On its 6th year, CANVAS’ Looking for Juan Outdoor Banner Project celebrates the beauty and importance of stories with Myths and Legends. Gathering the work of various Filipino artists, the show features mythological creatures, characters in Philippine folklore, and even icons – modern Filipino legends.
This work reflects not just the legend of the pineapple – the story of Pina who was cursed by her mother because of her laziness and stubbornness but also translates how cluttered we are these days. Most of us find faults in others, focusing on small, insignificant things, but tending to overlook the most important things in life such as family.
"My art is a penetration of the strong human emotions submerged deep in the subconscious, where the savage, dark truths of existence lie buried. I mostly work with portraits because I believe that they are the supposed expressive representation of humanity: narcissistic, selfish, and helplessly alone in life and death."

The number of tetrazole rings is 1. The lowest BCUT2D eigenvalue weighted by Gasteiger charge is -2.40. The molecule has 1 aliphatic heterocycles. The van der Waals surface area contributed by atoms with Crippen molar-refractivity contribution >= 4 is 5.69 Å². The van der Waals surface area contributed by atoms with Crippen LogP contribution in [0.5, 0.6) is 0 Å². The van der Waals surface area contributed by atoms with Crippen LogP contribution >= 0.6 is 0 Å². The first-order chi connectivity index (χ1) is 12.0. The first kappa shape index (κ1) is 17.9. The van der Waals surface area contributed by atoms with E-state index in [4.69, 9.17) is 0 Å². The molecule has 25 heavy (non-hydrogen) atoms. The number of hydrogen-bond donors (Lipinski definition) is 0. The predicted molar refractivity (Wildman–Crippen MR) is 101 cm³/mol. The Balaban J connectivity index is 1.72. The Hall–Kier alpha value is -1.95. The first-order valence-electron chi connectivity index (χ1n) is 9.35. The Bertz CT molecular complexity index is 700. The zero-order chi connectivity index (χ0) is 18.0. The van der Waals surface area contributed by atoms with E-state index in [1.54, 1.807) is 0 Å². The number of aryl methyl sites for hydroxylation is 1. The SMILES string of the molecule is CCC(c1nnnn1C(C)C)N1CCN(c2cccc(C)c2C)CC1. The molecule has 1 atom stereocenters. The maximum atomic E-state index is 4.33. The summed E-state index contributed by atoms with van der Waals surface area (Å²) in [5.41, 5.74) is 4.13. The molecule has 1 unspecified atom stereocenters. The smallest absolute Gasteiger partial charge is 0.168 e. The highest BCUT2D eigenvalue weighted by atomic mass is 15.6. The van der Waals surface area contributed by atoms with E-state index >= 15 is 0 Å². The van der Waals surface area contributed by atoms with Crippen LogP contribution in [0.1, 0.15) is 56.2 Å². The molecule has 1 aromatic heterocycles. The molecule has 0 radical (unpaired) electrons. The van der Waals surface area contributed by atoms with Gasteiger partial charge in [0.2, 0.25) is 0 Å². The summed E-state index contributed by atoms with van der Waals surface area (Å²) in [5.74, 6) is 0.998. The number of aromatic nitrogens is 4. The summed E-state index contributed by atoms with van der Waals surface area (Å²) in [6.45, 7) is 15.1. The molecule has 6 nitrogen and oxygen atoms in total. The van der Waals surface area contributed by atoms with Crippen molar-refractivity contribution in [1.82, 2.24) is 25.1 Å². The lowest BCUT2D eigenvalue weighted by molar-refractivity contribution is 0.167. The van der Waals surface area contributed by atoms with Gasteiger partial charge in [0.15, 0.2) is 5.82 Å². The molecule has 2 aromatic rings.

There is an old joke that a Filipino's nose bleeds from mental strain whenever he attempts to speak a foreign language. If that were the case, then the flat nose of the Indio has bled for every foreign language and culture he has had to learn.
For centuries, multiple nations have tried to assimilate and educate the indigenous peoples of the Philippines until the revolt of the Katipuneros against their final colonial ruler.
These days, most Filipinos are either bilingual or trilingual. The common Indio has now evolved into the modern Filipino -- a multicultural race bred from a melting pot of cultures bleeding into each other.
This work is inspired from the Bontoc myth about Lumawig, son of Kabunian (the god of the Bontoc tribe) that depicts the scene when he (Lumawig) with his dog visited the earth and found our that it is flat because when his dog barks it echoes.
He then was able to create mountains by using rain and cloth.
Looking for Juan is a program of CANVAS that centers on creative activities and events designed to explore the use of art to drive debate and discussion on selected social issues, particularly national identity, free expression, technology & culture, and sustainable development.
For more information, visit www.canvas.ph.